The Second Edition of Families in Global and Multicultural Perspective travels across geographic, cultural, and historical boundaries to explore the diversity of the world’s families—in family structure, processes, history, and social and environmental contexts. Editors Bron B. Ingoldsby and Suzanna D. Smith examine a full range of topics including family origin and universality, family functions, marital structure, kinship rules, comparative research methods, family development, marriage adjustment, parenting, divorce, and aging. This comprehensive text increases students’ recognition of and respect for cultural diversity as it influences family life.
Parenting, Immigration, and Class in Taiwan and the US
Author: Pei-Chia Lan
Publisher: Stanford University Press
Category: Social Science
Public discourse on Asian parenting tends to fixate on ethnic culture as a static value set, disguising the fluidity and diversity of Chinese parenting. Such stereotypes also fail to account for the challenges of raising children in a rapidly modernizing world, full of globalizing values. In Raising Global Families, Pei-Chia Lan examines how ethnic Chinese parents in Taiwan and the United States negotiate cultural differences and class inequality to raise children in the contexts of globalization and immigration. She draws on a uniquely comparative, multisited research model with four groups of parents: middle-class and working-class parents in Taiwan, and middle-class and working-class Chinese immigrants in the Boston area. Despite sharing a similar ethnic cultural background, these parents develop class-specific, context-sensitive strategies for arranging their children's education, care, and discipline, and for coping with uncertainties provoked by their changing surroundings. Lan's cross-Pacific comparison demonstrates that class inequality permeates the fabric of family life, even as it takes shape in different ways across national contexts.
The striking upsurge in population growth rates in developing countries at the close of World War II gained force during the next decade. From the 1950s to the 1970s, scholars and advocacy groups publicized the trend and drew troubling conclusions about its economic and ecological implications. Private educational and philanthropic organizations, government, and international organizations joined in the struggle to reduce fertility. Three decades later this movement has seen changes beyond anyone's most optimistic dreams, and global demographic stabilization is expected in this century. The Global Family Planning Revolution preserves the remarkable record of this success. Its editors and authors offer more than a historical record. They disccuss important lessons for current and future initiatives of the international community. Some programs succeeded while others initially failed, and the analyses provide valuable guidance for emerging health-related policy objectives and responses to global challenges.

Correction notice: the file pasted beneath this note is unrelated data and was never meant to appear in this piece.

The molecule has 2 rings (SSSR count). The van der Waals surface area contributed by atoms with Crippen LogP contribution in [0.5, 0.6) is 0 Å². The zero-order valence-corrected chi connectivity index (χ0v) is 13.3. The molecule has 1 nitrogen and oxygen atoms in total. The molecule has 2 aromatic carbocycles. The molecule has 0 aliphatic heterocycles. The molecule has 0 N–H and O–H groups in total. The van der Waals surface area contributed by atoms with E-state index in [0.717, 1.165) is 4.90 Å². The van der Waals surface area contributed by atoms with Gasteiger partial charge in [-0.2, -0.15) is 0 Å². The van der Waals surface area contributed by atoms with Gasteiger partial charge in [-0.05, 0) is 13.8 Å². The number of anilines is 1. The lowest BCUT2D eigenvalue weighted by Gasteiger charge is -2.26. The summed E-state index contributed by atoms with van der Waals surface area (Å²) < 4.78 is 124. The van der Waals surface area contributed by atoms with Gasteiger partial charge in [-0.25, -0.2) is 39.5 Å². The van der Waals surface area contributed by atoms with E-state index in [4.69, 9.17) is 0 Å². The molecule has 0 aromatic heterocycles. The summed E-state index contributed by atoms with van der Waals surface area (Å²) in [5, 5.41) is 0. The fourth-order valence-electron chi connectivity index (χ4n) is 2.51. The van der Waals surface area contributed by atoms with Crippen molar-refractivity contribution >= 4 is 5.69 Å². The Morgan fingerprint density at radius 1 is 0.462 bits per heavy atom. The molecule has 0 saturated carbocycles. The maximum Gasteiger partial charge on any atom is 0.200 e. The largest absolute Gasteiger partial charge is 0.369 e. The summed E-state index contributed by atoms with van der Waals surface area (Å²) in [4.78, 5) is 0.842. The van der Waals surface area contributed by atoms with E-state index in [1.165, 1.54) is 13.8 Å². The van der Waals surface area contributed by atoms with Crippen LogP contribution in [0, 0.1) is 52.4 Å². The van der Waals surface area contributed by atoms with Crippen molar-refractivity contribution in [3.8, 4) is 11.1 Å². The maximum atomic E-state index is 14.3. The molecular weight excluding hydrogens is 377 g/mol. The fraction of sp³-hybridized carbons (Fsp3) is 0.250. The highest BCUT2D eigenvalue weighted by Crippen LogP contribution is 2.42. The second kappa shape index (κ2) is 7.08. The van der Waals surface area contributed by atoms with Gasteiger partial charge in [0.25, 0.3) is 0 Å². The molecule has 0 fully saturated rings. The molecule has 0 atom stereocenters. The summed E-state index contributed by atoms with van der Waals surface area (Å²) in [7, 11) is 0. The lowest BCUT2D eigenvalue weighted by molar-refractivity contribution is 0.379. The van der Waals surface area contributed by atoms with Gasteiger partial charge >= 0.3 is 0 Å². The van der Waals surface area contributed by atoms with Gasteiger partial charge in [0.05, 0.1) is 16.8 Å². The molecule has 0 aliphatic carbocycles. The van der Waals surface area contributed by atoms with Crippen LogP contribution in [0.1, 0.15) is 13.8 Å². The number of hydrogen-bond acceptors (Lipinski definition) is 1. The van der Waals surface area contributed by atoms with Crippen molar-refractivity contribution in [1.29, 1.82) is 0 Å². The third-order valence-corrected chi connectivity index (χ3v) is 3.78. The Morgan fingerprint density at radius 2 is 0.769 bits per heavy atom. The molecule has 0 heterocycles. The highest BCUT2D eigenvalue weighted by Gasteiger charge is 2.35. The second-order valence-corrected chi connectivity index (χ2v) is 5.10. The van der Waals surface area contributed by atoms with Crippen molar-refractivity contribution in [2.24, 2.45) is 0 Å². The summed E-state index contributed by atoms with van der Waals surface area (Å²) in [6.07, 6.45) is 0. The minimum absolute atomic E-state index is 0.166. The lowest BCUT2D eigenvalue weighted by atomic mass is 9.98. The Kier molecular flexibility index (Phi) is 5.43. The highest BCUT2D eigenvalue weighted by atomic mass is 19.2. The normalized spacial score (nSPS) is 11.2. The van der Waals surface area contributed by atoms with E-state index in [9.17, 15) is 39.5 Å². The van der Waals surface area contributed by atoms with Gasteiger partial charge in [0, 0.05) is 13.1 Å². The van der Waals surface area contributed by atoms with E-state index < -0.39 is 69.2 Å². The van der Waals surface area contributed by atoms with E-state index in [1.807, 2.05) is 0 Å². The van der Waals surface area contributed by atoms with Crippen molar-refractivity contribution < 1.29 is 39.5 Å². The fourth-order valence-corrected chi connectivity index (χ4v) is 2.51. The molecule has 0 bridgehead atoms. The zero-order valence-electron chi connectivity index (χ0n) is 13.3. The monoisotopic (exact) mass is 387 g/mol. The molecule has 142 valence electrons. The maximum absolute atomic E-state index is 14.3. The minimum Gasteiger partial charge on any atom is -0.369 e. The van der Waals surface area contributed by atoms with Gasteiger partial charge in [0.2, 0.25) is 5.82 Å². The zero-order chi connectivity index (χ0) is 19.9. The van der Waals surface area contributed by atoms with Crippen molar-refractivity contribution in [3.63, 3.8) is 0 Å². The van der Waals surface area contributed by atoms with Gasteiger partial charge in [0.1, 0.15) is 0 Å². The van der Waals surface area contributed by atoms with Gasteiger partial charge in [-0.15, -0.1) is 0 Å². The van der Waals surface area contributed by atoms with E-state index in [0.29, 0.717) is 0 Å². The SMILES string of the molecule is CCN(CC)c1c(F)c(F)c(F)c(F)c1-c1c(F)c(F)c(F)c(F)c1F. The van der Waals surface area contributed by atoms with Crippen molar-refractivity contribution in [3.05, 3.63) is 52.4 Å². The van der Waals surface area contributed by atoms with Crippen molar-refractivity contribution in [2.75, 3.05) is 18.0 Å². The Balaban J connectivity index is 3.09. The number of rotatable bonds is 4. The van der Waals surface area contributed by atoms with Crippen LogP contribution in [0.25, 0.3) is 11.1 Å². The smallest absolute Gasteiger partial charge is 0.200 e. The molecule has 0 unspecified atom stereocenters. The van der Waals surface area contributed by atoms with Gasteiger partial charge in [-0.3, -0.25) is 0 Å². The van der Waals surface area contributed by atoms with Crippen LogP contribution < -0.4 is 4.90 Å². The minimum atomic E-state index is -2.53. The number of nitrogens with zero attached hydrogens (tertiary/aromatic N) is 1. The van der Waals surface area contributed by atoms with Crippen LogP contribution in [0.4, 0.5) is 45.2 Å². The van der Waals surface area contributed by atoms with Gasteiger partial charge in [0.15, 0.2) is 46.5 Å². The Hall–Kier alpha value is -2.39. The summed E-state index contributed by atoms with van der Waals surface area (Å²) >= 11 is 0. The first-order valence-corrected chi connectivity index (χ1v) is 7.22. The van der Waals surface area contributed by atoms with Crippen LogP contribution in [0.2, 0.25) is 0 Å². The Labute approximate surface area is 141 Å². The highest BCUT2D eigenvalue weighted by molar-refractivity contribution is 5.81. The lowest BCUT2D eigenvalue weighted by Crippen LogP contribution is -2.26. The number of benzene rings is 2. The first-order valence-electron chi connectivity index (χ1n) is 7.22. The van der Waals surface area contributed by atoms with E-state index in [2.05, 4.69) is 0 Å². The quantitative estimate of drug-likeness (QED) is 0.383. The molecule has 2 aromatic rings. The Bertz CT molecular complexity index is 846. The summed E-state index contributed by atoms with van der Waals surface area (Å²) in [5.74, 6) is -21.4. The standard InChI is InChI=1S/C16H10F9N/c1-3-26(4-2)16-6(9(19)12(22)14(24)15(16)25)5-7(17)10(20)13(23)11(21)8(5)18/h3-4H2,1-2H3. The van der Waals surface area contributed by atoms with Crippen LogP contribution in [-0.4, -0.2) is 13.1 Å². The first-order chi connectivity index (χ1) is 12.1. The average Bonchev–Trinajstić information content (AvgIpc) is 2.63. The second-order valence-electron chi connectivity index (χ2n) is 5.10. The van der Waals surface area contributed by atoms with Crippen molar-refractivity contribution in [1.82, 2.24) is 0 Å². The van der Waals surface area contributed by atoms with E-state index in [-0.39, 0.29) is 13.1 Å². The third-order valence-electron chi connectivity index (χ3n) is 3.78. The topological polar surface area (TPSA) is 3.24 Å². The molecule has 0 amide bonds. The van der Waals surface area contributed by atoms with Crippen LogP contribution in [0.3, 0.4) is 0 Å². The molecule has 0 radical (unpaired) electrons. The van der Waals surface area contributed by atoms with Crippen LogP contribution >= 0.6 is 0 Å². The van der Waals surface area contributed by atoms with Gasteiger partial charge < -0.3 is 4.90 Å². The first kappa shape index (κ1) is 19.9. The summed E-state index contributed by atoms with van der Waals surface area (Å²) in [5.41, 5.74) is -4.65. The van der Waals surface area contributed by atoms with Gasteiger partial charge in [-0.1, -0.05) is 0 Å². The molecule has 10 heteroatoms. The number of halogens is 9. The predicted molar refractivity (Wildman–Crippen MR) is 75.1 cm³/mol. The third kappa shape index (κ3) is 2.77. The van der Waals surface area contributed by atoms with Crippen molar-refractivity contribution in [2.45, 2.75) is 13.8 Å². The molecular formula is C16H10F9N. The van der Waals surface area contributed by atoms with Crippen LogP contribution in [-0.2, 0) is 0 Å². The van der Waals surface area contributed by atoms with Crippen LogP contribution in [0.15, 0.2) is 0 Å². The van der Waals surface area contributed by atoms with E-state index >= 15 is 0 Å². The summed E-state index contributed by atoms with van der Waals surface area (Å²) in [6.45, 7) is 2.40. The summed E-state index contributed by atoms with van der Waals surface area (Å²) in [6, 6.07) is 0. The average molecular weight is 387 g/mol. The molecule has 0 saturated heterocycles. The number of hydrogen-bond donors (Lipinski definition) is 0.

99 Questions for Global Families is a powerful tool designed for families who are living cross-culturally. By setting aside time to ask these simple questions to the people in your home, you will discover things you never imagined and understand what you already knew on a completely different level. Whether you pick a question once a day, once a week or even once a month, you will gain tremendous insight into how each of your family members processes the joys and challenges of their life abroad. Find out how your kids feel about their host country and their passport country. Learn what stretches them, what challenges them and what excites them the most. Dig deep into what makes your family and your adventure unique. You will probably laugh, you might cry, but you will absolutely learn something new about the people you love most. 99 Questions for Global Families is one in a series of books helping take relationships deeper. For more information on the 99 Questions series, as well as other free resources, go to www.thecultureblend.com.